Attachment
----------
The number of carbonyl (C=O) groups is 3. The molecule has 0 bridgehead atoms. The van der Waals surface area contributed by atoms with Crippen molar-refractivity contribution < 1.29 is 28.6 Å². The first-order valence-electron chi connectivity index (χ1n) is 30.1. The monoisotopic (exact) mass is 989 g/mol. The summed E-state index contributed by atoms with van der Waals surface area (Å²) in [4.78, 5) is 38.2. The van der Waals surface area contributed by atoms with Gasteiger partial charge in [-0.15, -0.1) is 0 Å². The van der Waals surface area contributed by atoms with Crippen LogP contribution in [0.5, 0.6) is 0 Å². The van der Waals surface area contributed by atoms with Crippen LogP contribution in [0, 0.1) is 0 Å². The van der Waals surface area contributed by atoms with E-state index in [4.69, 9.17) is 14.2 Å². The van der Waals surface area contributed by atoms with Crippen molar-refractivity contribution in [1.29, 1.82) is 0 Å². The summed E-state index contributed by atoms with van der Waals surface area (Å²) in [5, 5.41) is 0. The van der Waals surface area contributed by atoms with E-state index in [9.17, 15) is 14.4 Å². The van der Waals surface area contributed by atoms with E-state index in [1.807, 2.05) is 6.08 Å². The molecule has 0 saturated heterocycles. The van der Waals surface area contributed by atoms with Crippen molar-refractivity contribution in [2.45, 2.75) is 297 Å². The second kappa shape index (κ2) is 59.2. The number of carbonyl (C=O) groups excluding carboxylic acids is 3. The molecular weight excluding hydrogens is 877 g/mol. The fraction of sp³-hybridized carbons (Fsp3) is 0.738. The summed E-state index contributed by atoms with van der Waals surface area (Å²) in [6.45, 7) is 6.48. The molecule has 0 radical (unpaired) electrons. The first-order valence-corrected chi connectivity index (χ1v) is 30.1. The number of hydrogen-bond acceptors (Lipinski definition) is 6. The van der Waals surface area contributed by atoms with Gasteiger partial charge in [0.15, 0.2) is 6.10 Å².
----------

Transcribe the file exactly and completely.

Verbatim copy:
The number of carbonyl (C=O) groups is 3. The molecule has 0 bridgehead atoms. The van der Waals surface area contributed by atoms with Crippen molar-refractivity contribution < 1.29 is 28.6 Å². The first-order valence-electron chi connectivity index (χ1n) is 30.1. The monoisotopic (exact) mass is 989 g/mol. The summed E-state index contributed by atoms with van der Waals surface area (Å²) in [4.78, 5) is 38.2. The van der Waals surface area contributed by atoms with Gasteiger partial charge in [-0.15, -0.1) is 0 Å². The van der Waals surface area contributed by atoms with Crippen LogP contribution in [0.5, 0.6) is 0 Å². The van der Waals surface area contributed by atoms with Crippen LogP contribution in [0, 0.1) is 0 Å². The van der Waals surface area contributed by atoms with E-state index in [4.69, 9.17) is 14.2 Å². The van der Waals surface area contributed by atoms with Crippen molar-refractivity contribution in [1.29, 1.82) is 0 Å². The summed E-state index contributed by atoms with van der Waals surface area (Å²) in [5, 5.41) is 0. The van der Waals surface area contributed by atoms with E-state index in [9.17, 15) is 14.4 Å². The van der Waals surface area contributed by atoms with E-state index in [1.807, 2.05) is 6.08 Å². The molecule has 0 saturated heterocycles. The van der Waals surface area contributed by atoms with Crippen molar-refractivity contribution in [2.45, 2.75) is 297 Å². The second kappa shape index (κ2) is 59.2. The number of carbonyl (C=O) groups excluding carboxylic acids is 3. The molecular weight excluding hydrogens is 877 g/mol. The fraction of sp³-hybridized carbons (Fsp3) is 0.738. The summed E-state index contributed by atoms with van der Waals surface area (Å²) in [6.45, 7) is 6.48. The molecule has 0 radical (unpaired) electrons. The first-order valence-corrected chi connectivity index (χ1v) is 30.1. The number of hydrogen-bond acceptors (Lipinski definition) is 6. The van der Waals surface area contributed by atoms with Gasteiger partial charge in [0.15, 0.2) is 6.10 Å².